Declaration of interest None.
Aims and method We report an audit of the provision of psychiatric postgraduate education within the foundation programme and psychiatry specialty programmes in the UK. Our primary measure was the number of foundation posts in psychiatry. Our audit standard was that all foundation doctors should receive programmed training in psychiatry via a psychiatry foundation post.
Results We found a total of 413 foundation posts in psychiatry in 21 out of 22 foundation schools in England. This figure is only a fifth of that required to meet the audit standard. There is training capacity for 500 core trainees and 460 higher trainees in psychiatry per year. Currently, 13.6% of specialists other than general practitioners on the General Medical Council registers are psychiatrists.
Clinical implications The provision of programmed postgraduate training in psychiatry in UK foundation schools is inadequate. The training needs of all doctors, the mental healthcare needs of all patients, and recruitment to psychiatry are all likely to suffer as a consequence.
Modernising Medical Careers1 promised a ‘new dawn’ for medical training in the UK. This included a major expansion and remodelling of the old pre-registration house officer year into a 2-year competency-based foundation programme delivered by the newly formed foundation schools. The purpose of the foundation programme was to deliver a modern and safe platform of generic training for all postgraduate doctors preparatory to clinical specialisation. The programme was based on a foundation curriculum2 in which psychiatric competencies were comprehensively covered. At the outset, optimism was expressed that there may be opportunities for ‘Cinderella’ specialties such as psychiatry to enhance their representation at postgraduate level.3,4 Anecdotally, where foundation posts in psychiatry have been established the feedback has been positive.5
Five years after the launch of the foundation programme we report a national audit of the establishment of psychiatry in foundation schools. As our primary measure of success we took the number of training posts in psychiatry in the foundation schools. Our target or standard of success was that every foundation doctor should be able to access programmed work-based training in psychiatry delivered via a psychiatric foundation training post.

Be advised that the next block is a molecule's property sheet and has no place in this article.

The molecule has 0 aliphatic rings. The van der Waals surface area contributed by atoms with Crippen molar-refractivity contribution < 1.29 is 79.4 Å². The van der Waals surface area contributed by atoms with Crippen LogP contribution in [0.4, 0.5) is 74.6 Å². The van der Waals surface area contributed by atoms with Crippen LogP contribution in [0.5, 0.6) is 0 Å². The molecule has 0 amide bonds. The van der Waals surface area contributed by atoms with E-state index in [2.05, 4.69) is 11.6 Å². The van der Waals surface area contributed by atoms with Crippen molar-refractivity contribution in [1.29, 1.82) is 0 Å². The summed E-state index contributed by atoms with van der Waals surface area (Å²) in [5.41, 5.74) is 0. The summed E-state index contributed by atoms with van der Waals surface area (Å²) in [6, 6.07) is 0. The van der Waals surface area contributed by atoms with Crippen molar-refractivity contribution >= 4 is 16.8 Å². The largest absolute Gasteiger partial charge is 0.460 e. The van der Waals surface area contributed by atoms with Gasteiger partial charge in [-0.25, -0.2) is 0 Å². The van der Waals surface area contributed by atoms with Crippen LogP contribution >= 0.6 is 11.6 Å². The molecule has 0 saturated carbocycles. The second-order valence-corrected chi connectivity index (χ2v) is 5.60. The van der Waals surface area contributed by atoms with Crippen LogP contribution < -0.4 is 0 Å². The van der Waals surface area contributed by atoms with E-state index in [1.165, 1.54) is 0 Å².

Between late 2008 and early 2009, using a Royal College of Psychiatrists’ database, we sampled by postal questionnaire the entire population of foundation directors and managers in the foundation schools in England (at the time the database did not include Scotland, Wales or Northern Ireland).
Each school was asked to provide current information on the number of foundation year 1 (FY1) and year 2 (FY2) posts, number of FY1 and FY2 posts in psychiatry, number of foundation doctors in receipt of ‘tasters’ in psychiatry and number of foundation doctors progressing to a specialist training in psychiatry. Simultaneously, we also surveyed all 13 heads of psychiatry specialty schools in England, sending them a questionnaire (Box 1). Three reminders were sent over 6 weeks.
We then compared these data with information about numbers of doctors on specialist registers obtained through a freedom of information request to the General Medical Council (GMC). We did not prospectively define terms but in analysing the data and throughout this paper we used the definitions from Modernising Medical Careers and The Gold Guide6 as summarised in the Appendix.
Responses were obtained for 21 out of 22 foundation schools in England, with data for one school in Oxford (approximately 450 posts) missing, in the context of a reorganisation of the postgraduate training in NHS South Central Strategic Health Authority. We found a total of 413 foundation posts in psychiatry or 3.5% out of a total of 11 668 posts. There were 121 FY1 posts (2.0%) and 292 FY2 posts (5.1%). The distribution across the different foundation schools is shown in Table 1. Responses to the specific items relating to foundation tasters and progression to psychiatry were sparse and on the whole anecdotal.
Box 1 Questionnaire sent to heads of psychiatry specialty schools
What is the name of your deanery?
How many higher training posts are there in your deanery?
Child and adolescent
How many core training posts (CT1, 2 and 3) are there in your deanery?
How many FY1 posts are there in your deanery?
How many FY2 posts are there in your deanery?
How many of these posts are in psychiatry?
In the past 2 years how many of your foundation trainees have had psychiatry special interest ‘taster’ opportunities?
CT, core trainee; FY, foundation year training.